I checked out this book because the title was intriguing. Unfortunately, the book never addresses the end of capitalism at all, beyond suggesting that it could end. This is actually a series of essays, only marginally related, that cover different aspects of capitalism's failures in America and Europe. The emphasis seems to be on the incompatibility between capitalism and democracy. Even if they had titled the book How Capitalism Fails, which would have been a more appropriate title, it still is ...more
Bookforum Magazine
"It may be that this is the dawn of a true neoliberal tyranny, in the service of an empowered oligarchy–one that will put the eurozone to shame. We don't know yet. What is clear is that the arrangements that have guaranteed capitalism's survival for decades are transforming before our eyes, and our models can't predict what's coming next."

–Jamie Martin on Wolfgang Streeck's How Will Capitalism End? in the Feb/Mar 2017 issue of Bookforum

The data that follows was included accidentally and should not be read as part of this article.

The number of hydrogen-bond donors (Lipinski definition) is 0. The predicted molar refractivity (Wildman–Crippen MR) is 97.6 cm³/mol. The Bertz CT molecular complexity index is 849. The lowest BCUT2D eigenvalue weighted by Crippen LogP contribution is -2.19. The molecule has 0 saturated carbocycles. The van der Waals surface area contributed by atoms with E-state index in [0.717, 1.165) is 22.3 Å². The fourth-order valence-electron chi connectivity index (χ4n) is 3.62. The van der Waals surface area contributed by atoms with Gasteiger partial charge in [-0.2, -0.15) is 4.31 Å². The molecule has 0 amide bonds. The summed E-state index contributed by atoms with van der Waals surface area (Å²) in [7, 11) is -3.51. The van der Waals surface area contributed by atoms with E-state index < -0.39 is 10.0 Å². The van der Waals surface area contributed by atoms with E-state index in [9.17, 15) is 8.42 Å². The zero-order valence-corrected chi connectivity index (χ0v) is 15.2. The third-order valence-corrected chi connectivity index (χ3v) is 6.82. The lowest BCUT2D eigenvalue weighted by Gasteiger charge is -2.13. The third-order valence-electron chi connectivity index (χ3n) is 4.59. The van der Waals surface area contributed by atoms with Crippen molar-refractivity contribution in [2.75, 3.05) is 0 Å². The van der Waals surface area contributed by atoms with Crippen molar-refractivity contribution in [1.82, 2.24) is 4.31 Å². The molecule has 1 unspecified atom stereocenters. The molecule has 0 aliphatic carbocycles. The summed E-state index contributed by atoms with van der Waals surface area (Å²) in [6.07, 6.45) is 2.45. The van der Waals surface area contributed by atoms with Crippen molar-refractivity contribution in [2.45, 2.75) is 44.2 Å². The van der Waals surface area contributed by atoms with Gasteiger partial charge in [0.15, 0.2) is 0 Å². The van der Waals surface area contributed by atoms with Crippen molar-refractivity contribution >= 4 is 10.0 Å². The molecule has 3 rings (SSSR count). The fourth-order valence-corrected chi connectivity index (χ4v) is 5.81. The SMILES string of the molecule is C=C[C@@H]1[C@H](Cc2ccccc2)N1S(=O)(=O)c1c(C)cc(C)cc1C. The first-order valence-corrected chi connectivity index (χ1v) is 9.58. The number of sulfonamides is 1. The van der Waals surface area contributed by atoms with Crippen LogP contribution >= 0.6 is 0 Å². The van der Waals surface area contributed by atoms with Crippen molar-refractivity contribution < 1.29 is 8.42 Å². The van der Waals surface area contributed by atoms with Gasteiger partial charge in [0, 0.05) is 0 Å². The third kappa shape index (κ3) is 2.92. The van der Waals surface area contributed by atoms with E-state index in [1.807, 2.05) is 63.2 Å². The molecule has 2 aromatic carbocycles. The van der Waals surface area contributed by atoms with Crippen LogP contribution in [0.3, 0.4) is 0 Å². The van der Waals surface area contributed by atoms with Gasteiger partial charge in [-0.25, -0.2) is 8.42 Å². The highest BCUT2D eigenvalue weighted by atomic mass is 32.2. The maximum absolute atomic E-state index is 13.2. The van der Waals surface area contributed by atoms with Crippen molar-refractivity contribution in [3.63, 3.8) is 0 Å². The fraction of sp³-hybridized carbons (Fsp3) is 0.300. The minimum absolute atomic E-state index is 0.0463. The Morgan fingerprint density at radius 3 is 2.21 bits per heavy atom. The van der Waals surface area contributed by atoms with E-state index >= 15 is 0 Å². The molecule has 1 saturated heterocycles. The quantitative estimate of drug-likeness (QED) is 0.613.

To read the rest of this review, go to Bookforum:
Belinda Carvalho
Sep 05, 2017 rated it it was amazing
I see the issues in this book all around me. Great analysis of the problems with capitalism and why they aren't being addressed. ...more
Nov 17, 2017 rated it really liked it  ·  review of another edition
Shelves: politics
Aug 07, 2020 rated it it was amazing  ·  review of another edition
Shelves: capitalism
Even if one disagrees with a lot of the books’ claims (as I would do, especially it’s fairly pessimistic outlook), it’s hard not to admit that this is a striking work of bold and thought-provoking theses.

Streeck makes a strong case for a new look at capitalism and its history since the 1970s, an ongoing tug of war and uneasy truce between “social justice” and “market justice” resulting in ever more dramatic crises: first the public spending-fuelled inflation crisis of the 1970s, the public debt